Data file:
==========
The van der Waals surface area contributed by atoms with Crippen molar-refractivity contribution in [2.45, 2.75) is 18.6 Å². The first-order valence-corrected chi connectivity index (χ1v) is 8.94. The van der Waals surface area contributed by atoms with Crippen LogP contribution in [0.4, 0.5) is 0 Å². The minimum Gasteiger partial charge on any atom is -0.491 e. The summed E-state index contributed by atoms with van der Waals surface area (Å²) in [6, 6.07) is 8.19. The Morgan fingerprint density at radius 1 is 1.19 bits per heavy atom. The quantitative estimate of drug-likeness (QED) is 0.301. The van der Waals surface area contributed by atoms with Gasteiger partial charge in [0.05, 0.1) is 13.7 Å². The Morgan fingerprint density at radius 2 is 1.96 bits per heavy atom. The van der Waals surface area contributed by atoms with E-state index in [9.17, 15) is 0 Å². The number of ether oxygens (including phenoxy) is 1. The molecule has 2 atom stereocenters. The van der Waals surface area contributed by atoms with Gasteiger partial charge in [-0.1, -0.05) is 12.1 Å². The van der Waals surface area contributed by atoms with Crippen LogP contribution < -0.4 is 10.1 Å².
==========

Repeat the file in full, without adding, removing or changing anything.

The van der Waals surface area contributed by atoms with Crippen molar-refractivity contribution in [2.45, 2.75) is 18.6 Å². The first-order valence-corrected chi connectivity index (χ1v) is 8.94. The van der Waals surface area contributed by atoms with Crippen LogP contribution in [0.4, 0.5) is 0 Å². The minimum Gasteiger partial charge on any atom is -0.491 e. The summed E-state index contributed by atoms with van der Waals surface area (Å²) in [6, 6.07) is 8.19. The Morgan fingerprint density at radius 1 is 1.19 bits per heavy atom. The quantitative estimate of drug-likeness (QED) is 0.301. The van der Waals surface area contributed by atoms with Gasteiger partial charge in [0.05, 0.1) is 13.7 Å². The Morgan fingerprint density at radius 2 is 1.96 bits per heavy atom. The van der Waals surface area contributed by atoms with E-state index in [9.17, 15) is 0 Å². The number of ether oxygens (including phenoxy) is 1. The molecule has 2 atom stereocenters. The van der Waals surface area contributed by atoms with Gasteiger partial charge in [-0.1, -0.05) is 12.1 Å². The van der Waals surface area contributed by atoms with Crippen LogP contribution < -0.4 is 10.1 Å².